In the past few posts, I have discussed how I have moved all of my static websites from AWS S3/Cloudfront to Netlify. There are two ways to build a Hugo (or other static website generator) website on Netlify:
- Generate the Hugo website locally, and push the generated files (the files in the
/publicfolder) to a Github repository. Point your Netlify website to this repository and it will automatically update.
- Push the Hugo source files for your website directly to a Github repository and let Netlify build the website.
Whereas the second option is awesome, I chose the first option because I had to do some post-processing of the generated raw html files before uploading the files.
However, since the release of Hugo 0.27 a couple days ago, a bug was fixed that no longer required me to post-process the html files.1 This means I can now let Netlify build my site. This is great, because I can update the site from anywhere now, without having Hugo installed. I can simply upload a new markdown post to my Github repository and Netlify will autodeploy it! Sweet!
Here is the process for doing this, assuming you already have a Hugo website you can generate locally.
Step 1: Prepare your Hugo website
Normally, when you build a Hugo website, you might go to your themes directory, and
git clone a theme from a Github repository. If you do this, you will need to do one of the following:
- Delete the
.gitdirectory from any theme directory. If you need to update the theme in the future, you will need to
git cloneagain and remember to delete the
- Install the theme as a submodule, which can be accomplished using the following steps from your Hugo website directory:
git submodule add https://github.com/oneleaftea/milano.git themes/milano git submodule init git submodule update
And when you need to get theme updates in the future:
git submodule update --remote themes/milano
Step 2: Create a Github repository and link it to your local Hugo website.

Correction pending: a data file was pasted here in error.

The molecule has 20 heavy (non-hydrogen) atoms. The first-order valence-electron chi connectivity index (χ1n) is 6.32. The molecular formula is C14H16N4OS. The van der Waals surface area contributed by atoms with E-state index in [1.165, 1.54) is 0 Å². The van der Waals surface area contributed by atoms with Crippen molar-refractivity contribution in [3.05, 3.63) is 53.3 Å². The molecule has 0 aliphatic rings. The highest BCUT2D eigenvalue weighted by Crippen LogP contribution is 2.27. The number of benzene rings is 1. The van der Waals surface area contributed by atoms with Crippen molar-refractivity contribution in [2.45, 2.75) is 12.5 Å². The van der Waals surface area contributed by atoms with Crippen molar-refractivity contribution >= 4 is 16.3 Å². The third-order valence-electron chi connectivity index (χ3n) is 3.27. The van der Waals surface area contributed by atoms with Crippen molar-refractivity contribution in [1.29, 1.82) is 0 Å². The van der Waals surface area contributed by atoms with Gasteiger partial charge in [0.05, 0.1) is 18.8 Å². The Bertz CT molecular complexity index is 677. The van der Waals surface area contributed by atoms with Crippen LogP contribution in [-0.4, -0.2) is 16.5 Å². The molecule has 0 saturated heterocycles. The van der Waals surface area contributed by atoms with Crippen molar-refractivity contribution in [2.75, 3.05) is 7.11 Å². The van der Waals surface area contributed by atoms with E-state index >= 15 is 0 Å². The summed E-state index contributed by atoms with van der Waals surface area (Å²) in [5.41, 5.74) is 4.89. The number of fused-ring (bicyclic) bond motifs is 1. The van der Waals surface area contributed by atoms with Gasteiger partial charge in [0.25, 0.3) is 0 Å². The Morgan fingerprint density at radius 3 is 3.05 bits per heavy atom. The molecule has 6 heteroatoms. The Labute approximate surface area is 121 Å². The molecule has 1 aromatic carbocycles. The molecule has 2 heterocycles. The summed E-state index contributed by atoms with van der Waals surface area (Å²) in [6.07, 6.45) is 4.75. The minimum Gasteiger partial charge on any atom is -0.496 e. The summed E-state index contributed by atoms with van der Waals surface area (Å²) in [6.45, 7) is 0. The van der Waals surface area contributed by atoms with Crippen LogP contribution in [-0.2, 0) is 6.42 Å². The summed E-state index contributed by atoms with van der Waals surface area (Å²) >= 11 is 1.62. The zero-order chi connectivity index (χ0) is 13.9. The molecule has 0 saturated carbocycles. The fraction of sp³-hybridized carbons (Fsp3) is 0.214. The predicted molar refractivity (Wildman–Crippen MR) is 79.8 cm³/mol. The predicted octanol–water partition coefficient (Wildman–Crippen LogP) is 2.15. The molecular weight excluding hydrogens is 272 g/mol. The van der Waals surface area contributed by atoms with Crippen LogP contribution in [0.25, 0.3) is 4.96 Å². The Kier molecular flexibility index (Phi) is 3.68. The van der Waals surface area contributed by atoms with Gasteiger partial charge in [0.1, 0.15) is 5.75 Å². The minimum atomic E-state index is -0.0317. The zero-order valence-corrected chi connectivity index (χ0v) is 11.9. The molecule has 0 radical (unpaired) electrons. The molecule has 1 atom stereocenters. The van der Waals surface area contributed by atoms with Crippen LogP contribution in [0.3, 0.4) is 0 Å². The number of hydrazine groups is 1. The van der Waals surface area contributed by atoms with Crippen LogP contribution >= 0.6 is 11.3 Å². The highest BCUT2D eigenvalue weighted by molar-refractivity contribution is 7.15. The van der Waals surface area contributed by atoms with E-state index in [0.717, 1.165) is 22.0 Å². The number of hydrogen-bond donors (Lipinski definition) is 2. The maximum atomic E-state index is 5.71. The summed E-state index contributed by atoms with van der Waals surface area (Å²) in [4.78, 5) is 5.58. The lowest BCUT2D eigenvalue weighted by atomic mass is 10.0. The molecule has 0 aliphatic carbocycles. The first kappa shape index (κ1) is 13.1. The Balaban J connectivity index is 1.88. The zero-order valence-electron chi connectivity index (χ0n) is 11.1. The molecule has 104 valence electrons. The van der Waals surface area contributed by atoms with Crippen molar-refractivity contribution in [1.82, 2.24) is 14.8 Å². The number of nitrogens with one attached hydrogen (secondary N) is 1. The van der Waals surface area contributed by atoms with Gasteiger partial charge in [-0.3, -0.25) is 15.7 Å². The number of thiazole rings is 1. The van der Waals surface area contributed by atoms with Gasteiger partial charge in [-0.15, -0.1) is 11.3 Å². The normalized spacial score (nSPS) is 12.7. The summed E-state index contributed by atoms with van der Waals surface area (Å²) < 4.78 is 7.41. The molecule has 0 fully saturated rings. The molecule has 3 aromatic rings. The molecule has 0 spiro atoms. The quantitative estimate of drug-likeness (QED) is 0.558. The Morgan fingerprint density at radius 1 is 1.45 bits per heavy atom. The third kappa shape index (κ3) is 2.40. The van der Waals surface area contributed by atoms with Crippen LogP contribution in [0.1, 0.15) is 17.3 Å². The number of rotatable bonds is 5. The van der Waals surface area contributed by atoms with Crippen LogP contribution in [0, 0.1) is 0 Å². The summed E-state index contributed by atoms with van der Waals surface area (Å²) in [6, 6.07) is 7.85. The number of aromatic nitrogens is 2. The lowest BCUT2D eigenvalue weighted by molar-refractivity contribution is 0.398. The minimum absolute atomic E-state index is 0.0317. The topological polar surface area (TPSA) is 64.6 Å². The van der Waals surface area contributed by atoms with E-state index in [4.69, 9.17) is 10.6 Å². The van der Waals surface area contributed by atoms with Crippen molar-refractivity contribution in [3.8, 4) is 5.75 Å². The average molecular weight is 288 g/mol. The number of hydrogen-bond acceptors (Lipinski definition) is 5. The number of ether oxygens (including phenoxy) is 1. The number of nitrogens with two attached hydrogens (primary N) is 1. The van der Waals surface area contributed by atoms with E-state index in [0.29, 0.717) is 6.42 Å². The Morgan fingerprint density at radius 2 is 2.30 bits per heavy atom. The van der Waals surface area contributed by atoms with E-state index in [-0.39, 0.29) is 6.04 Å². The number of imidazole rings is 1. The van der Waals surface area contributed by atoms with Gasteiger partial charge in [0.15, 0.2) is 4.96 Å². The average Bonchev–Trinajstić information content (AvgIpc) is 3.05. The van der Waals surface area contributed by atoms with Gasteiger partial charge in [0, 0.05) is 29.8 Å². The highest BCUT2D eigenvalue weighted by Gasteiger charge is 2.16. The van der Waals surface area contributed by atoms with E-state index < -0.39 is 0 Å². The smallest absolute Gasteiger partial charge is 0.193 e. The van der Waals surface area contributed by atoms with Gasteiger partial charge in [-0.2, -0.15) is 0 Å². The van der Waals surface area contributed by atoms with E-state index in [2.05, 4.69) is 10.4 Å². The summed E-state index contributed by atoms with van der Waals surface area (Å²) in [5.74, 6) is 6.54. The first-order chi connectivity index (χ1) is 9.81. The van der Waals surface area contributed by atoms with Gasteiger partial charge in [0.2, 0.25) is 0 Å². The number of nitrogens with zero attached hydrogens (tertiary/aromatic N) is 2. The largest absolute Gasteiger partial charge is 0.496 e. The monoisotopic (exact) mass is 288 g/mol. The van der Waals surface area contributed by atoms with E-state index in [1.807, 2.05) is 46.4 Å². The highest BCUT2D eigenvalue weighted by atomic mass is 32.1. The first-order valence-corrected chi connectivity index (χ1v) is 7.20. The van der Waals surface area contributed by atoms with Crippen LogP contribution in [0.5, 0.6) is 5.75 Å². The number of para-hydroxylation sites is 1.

- Go to your Github main page and click “Start a Project”.
- Copy your url. I usually use SSH, so it would look like
- On your local machine, use the terminal to navigate to your Hugo website folder and enter the following commands:
git init git add . git commit -m "first commit" git remote add origin firstname.lastname@example.org:oneleaftea/sample-repo.git git push -u origin master
When you make changes in the future, simply use the
git add/commit/push process to upload to your Github repository.
Step 3: Create a Site on Netlify
- Login to your Netlify account and click “New Site from Git”.
- It will prompt you to choose Continuous Deployment from either Github, Gitlab, or Bitbucket. I am using Github, so I would click “Github”.
- If you are logged into your Github account already, it will prompt you to choose a repository. Choose the one you just created.
- You will then choose a branch to deploy (i.e. master) and then for basic build settings, I use the following settings:
- Build command:
- Publish directory:
- Under Advanced Build Settings:
- Build command:
- Click “Deploy” and if all goes well, your site should be published in a matter of minutes.
- When you push new changes to your Github repository, your Netlify website should deploy the changes within minutes.
As mentioned in my previous post on Netlify, there are a lot of advantages that Netlify has over S3/Cloudfront. Besides being easier to setup, it also automatically invalidates the CDN files when necessary. Normally, a CDN caches files and checks for changes periodically, which means site updates can take a day or so to become live. However, Netlify automatically invalidates these files forcing the CDN to get new changes from the source everytime it deploys a new version. With AWS Cloudfront, you would need to send an invalidation command from the commandline (or from their Web UI).
I highly recommend Netlify for your static websites. It is an awesome resource!
- Actually, I was the one that made the pull request and submitted the bug-fix. Thanks to the Hugo team for accepting my pull request! ↩